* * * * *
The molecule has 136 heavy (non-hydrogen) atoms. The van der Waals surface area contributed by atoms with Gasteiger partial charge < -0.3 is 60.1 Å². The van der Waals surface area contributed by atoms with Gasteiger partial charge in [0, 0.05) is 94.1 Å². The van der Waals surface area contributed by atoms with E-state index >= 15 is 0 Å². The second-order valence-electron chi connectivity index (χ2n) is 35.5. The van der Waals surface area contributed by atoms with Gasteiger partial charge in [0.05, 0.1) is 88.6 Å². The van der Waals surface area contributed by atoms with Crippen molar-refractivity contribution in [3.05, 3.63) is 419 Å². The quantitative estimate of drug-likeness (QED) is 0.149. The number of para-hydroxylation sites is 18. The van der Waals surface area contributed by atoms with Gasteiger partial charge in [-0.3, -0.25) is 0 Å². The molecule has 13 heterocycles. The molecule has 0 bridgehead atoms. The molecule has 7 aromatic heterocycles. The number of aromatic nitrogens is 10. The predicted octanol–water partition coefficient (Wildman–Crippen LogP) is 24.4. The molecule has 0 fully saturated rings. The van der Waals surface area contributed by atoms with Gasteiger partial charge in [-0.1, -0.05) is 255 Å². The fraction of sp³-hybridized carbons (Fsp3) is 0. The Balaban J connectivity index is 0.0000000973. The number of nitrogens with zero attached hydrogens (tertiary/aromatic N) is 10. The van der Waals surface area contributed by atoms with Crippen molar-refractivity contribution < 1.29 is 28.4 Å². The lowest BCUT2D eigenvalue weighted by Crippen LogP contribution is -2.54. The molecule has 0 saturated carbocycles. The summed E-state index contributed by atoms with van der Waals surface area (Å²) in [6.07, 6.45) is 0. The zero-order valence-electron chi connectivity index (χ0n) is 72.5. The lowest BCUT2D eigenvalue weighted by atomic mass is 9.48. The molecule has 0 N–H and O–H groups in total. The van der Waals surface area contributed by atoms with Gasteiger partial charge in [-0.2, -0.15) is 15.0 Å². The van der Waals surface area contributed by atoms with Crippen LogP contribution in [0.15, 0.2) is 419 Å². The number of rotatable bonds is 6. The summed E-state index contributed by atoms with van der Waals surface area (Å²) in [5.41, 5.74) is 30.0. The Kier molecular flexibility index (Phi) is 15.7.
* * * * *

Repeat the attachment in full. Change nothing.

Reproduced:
The molecule has 136 heavy (non-hydrogen) atoms. The van der Waals surface area contributed by atoms with Gasteiger partial charge < -0.3 is 60.1 Å². The van der Waals surface area contributed by atoms with Gasteiger partial charge in [0, 0.05) is 94.1 Å². The van der Waals surface area contributed by atoms with E-state index >= 15 is 0 Å². The second-order valence-electron chi connectivity index (χ2n) is 35.5. The van der Waals surface area contributed by atoms with Gasteiger partial charge in [0.05, 0.1) is 88.6 Å². The van der Waals surface area contributed by atoms with Crippen molar-refractivity contribution in [3.05, 3.63) is 419 Å². The quantitative estimate of drug-likeness (QED) is 0.149. The number of para-hydroxylation sites is 18. The van der Waals surface area contributed by atoms with Gasteiger partial charge in [-0.3, -0.25) is 0 Å². The molecule has 13 heterocycles. The molecule has 0 bridgehead atoms. The molecule has 7 aromatic heterocycles. The number of aromatic nitrogens is 10. The predicted octanol–water partition coefficient (Wildman–Crippen LogP) is 24.4. The molecule has 0 fully saturated rings. The van der Waals surface area contributed by atoms with Gasteiger partial charge in [-0.1, -0.05) is 255 Å². The fraction of sp³-hybridized carbons (Fsp3) is 0. The Balaban J connectivity index is 0.0000000973. The number of nitrogens with zero attached hydrogens (tertiary/aromatic N) is 10. The van der Waals surface area contributed by atoms with Crippen molar-refractivity contribution < 1.29 is 28.4 Å². The lowest BCUT2D eigenvalue weighted by Crippen LogP contribution is -2.54. The molecule has 0 saturated carbocycles. The summed E-state index contributed by atoms with van der Waals surface area (Å²) in [6.07, 6.45) is 0. The zero-order valence-electron chi connectivity index (χ0n) is 72.5. The lowest BCUT2D eigenvalue weighted by atomic mass is 9.48. The molecule has 0 N–H and O–H groups in total. The van der Waals surface area contributed by atoms with Gasteiger partial charge in [-0.2, -0.15) is 15.0 Å². The van der Waals surface area contributed by atoms with Crippen LogP contribution in [0.15, 0.2) is 419 Å². The number of rotatable bonds is 6. The summed E-state index contributed by atoms with van der Waals surface area (Å²) in [5.41, 5.74) is 30.0. The Kier molecular flexibility index (Phi) is 15.7.